Jessica said...
    OK here are my monthly expenses:

    Rent: 500
    Car Payments (for 2 cars): 405
    Car Insurance: 170
    Credit Card Payments: 675 (that's just paying the minimum payments)
    Electricity: 120
    Propane Heat:150 (during the winter)
    Water: 25
    Groceries: 300
    Fuel for cars: 750- This is so high because he commutes north one hour both ways for school and work and i commute south one hour each way for work. Which is why we have to have 2 cars.
    Cell Phones: 80
    DSL: 50 ( I would like to cut this expense but he has to have it for some of his classes)
    Satellite TV: 50- I know this is unecessary, but we can't afford to go out for entertainment so we have to do something, right??
    Savings: $80 - We have to save this money for paying taxes on the money we earn cleaning.

    So this adds up to $3,305.00, about $200 more than we make. AHHHH!!
    Mr. Cheap said...

    Any time you're spending more money then you're earning, its very dangerous territory. That being said, you and your husband are just "under water" by $200 / month, which seems like it gives you quite a few options.

    1) Get extra cleaning jobs for $200 / month (this would be like 1 extra job / week I assume). Ask for overtime or a raise to cover some / all of this shortfall.

    2) Get rid of the satellite and DSL (let hubby use internet at school). Make up the $100 shortfall as in 1). Borrow books and DVDs from the library or friends. Cut back on cell phone usage (I've used a "pay as you go" phone for under $20 / month, so $80 / month seems excessive - people lived without cell phones not too long ago).

    3) Move to within walking distance of your husband's school. Get rid of one or both cars and find a new jobs also within walking distance. Your cars are costing you $1,325 each month (which is 42% of your income! You're working to "feed" your cars). Keep one car if you can use it to increase your income by WELL OVER $700 / month (e.g. through cleaning jobs or a better income).

    There are a couple other "edgy ideas" (like the line of credit, negotiating with your credit card companies or a 0% balance transfer card, or getting a student loan) that I think might be dangerous for you to use (it *MIGHT* end up increasing your debt rather than helping you, maybe it'd be better to live within your means first, then try more aggressive solutions later).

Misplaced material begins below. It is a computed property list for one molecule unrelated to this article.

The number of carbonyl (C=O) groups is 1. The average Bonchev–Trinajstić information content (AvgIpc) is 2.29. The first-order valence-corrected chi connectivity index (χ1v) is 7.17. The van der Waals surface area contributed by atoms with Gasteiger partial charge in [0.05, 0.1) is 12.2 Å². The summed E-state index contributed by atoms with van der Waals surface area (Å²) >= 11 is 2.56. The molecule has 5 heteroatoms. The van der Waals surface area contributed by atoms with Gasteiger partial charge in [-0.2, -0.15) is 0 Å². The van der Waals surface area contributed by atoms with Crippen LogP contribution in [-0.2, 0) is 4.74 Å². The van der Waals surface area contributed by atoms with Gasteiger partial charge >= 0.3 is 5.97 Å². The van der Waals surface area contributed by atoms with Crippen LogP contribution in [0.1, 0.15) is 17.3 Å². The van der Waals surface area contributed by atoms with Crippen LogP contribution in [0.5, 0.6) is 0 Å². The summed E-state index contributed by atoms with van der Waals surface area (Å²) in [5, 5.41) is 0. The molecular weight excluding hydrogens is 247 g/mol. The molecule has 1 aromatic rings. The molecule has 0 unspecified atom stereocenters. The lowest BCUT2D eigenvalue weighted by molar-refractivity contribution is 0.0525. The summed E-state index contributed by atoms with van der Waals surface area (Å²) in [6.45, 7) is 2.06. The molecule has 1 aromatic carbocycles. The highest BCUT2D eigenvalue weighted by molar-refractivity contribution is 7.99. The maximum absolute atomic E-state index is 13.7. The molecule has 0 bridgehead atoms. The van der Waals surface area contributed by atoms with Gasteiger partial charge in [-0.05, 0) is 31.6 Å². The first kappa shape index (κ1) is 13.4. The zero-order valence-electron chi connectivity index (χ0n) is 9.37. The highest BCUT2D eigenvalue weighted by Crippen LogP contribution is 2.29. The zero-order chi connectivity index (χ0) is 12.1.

The flip side to all this is, even if you're covering your living expenses, how are you going to handle emergencies? Are you planning to give anyone gifts at Christmas? How are you going to pay for them? Are you certain neither of you will get sick? Are you positive your husband will graduate on time and that you're job is 100% secure.

    If you got a job near your husband's work and you moved closer to it, and got rid of both cars, and you were earning anywhere CLOSE to the income you are now you would have a significant "cushion" in case of trouble. In a year, once the husband gets a good job out of school, you can always get a car again.

    Living JUST within your means is pretty dangerous (although living outside of them is VERY dangerous).

    Good luck! I'd love to hear how things work out for you and what you decide to do (!
    Wooly Woman said...
    Well gosh darn it Mr Cheap said it all! Good work Mr Cheap! Getting your expenses below what you bring in is critical. I agree with Mr Cheap, it seems like the commuting is killing you both financially. Having an extra $1000+ in your pockets by reducing these payments would make such a difference in your life.

    That being said, if it is not possible right at the moment could you work from home one or two days a week? To start all you need is an extra $200 a month. Reducing your commute for a few days, and picking up extra income somewhere might get you close to this amount (an switching to a cheaper- yet still fast- internet).

    Work hard at your budget and take a good close look at it, and try and squeeze every penny out. Go to a cheaper cell phone plan, cheaper satellite plan... etc. you get the point, until the #'s add up.

    Have you ever seen the show Til Debt Do Us Part? You can watch online at:
    This show really inspired us to get our butts in gear and I watch whenever I need any reminding of what we need to do!

    Good luck with everything, let us know if you find some extra $$ to help you along.
    Wooly Woman said...
    Oh yes and one more thing- start a blog! It keeps me accountable to the world :)